LOOK like I did it.
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Old 05-29-2019, 08:54 AM
 
9,151 posts, read 7,212,898 times
Reputation: 13848
Quote:
Originally Posted by thinkalot View Post
I don't really know any men that buy stereos. What year is this? If you have a lawn you need a mower. Most people have TVs. I don't know what an outrageous car is. Maybe a motorhead cares but most people think of their car as something to get them from point A to point B.

I know men who buy extremely expensive stereos for their cars. There must be a lot of them because there are still 2 shops here that only install car stereos. I read a sports forum, and in the off topic section the guys frequently discuss how they wanted this humungous super high def TV but their wives wouldn't let them spend $25K.

https://www.therichest.com/business/...-in-the-world/
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Old 05-29-2019, 09:08 AM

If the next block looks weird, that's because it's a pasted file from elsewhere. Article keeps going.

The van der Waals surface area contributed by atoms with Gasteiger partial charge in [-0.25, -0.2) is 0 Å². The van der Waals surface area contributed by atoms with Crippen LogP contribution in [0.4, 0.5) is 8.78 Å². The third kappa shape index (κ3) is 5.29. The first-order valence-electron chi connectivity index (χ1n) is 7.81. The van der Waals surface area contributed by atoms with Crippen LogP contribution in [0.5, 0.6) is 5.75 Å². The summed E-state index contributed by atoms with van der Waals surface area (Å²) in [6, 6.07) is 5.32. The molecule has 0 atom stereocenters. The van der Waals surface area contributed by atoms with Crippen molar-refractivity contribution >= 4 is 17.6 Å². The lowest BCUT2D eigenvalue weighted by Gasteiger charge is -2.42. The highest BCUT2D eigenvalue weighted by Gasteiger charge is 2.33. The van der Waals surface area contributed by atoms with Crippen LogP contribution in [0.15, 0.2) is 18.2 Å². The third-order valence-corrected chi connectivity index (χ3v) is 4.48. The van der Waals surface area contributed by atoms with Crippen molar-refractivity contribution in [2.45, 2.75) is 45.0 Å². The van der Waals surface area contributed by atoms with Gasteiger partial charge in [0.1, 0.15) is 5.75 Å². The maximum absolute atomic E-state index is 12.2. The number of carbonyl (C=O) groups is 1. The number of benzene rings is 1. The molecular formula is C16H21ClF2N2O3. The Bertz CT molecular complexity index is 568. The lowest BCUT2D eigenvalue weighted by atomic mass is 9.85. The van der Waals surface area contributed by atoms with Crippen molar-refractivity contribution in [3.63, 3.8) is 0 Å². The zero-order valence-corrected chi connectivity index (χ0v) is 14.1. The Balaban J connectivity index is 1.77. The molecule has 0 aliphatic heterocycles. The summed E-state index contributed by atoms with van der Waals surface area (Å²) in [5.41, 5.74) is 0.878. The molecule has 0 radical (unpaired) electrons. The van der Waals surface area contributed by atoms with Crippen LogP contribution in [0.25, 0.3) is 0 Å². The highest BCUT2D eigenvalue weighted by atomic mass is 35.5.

5,423 posts, read 2,825,425 times
Reputation: 10139
Quote:
Originally Posted by MarshaBrady1968 View Post
I think it means that one has $400 put away in savings, or $400 in surplus money after bills are paid. I could come up with $400 in an emergency, probably could come up with $2000 in emergency if needed, but it would mean skipping a mortgage payment and probably a couple of other bills
If you have to skip paying a creditor, the funds are NOT savings and therefore not emergency money.

Calling it emergency funds not only cheats someone else, it is deluding yourself.
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Old 05-29-2019, 09:20 AM
 
Location: DFW
555 posts, read 155,984 times
Reputation: 872
Quote:
Originally Posted by pikabike View Post
If you have to skip paying a creditor, the funds are NOT savings and therefore not emergency money.

Calling it emergency funds not only cheats someone else, it is deluding yourself.
Right.
So you just supported the original statement of "most people do not have $400 for emergency" Which you had previously refuted saying (paraphrased) anyone, even those on SS, can find $400 for an emergency"

Maybe I am just not understanding what you are saying (?)